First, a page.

Credit: These are the words of Peace Pilgrim. We found them in the book with the title “Peace Pilgrim. Her life and work in her own words”.

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The Important Things In Life

Important Things

A philosophy professor stood before his class with some items on the table in front of him. When the class began, wordlessly he picked up a very large and empty mayonnaise jar and proceeded to fill it with rocks, about 2 inches in diameter.

He then asked the students if the jar was full. They agreed that it was.

So the professor then picked up a box of pebbles and poured them into the jar. He shook the jar lightly. The pebbles, of course, rolled into the open areas between the rocks.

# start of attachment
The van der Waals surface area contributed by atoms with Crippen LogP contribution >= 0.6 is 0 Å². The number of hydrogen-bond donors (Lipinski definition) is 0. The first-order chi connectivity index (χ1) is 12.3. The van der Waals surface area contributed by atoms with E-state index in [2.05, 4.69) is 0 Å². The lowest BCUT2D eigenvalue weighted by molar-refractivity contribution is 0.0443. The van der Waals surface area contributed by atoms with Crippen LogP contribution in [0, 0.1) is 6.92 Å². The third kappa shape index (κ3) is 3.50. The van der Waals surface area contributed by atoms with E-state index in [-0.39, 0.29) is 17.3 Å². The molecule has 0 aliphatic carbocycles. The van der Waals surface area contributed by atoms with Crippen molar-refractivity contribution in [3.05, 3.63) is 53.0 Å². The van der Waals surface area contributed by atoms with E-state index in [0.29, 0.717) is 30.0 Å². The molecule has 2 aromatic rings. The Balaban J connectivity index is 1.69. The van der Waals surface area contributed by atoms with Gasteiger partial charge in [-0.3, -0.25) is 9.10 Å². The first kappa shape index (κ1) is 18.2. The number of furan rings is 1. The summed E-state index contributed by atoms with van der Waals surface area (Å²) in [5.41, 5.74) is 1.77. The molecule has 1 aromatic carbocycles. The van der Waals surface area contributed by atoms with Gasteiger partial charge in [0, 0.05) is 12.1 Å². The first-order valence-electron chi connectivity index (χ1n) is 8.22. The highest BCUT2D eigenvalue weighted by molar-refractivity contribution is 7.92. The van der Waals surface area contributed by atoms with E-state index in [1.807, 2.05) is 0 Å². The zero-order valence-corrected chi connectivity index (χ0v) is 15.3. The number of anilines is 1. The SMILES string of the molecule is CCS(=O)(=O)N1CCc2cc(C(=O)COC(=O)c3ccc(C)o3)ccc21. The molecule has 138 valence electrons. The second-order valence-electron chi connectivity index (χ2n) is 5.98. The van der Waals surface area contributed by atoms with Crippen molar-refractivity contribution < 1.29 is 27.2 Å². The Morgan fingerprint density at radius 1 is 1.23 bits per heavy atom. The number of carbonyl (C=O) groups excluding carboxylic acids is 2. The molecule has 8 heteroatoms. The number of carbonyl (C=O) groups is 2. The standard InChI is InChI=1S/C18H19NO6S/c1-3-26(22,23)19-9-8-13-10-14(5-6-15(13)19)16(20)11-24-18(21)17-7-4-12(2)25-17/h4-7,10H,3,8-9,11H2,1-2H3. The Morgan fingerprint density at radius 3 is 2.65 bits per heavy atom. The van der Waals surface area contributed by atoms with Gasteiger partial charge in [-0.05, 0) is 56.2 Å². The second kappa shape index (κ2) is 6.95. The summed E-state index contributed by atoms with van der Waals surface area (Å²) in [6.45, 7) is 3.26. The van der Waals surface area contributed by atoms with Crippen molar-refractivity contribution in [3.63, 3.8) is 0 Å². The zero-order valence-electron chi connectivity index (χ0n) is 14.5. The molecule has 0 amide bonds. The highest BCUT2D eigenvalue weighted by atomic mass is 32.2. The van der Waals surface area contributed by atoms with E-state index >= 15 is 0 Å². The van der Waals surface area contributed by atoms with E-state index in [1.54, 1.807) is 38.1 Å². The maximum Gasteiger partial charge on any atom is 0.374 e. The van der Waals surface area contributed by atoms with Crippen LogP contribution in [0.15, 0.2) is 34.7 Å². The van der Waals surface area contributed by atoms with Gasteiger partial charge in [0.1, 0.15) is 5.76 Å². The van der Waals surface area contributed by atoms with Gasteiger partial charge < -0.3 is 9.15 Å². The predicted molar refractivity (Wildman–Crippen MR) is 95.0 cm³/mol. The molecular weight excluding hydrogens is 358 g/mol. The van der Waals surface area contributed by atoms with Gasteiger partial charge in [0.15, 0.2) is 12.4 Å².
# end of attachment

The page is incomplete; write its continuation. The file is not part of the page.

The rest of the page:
He then asked the students again if the jar was full. They agreed it was.

The professor picked up a box of sand and poured it into the jar. Of course, the sand filled up the remaining open areas of the jar.

He then asked once more if the jar was full. The students responded with a unanimous “Yes.”

“Now,” said the professor, “I want you to recognize that this jar represents your life. The rocks are the important things – your family, your partner, your health, your children – things that if everything else was lost and only they remained, your life would still be full. The pebbles are the other things that matter – like your job, your house, your car. The sand is everything else, the small stuff.”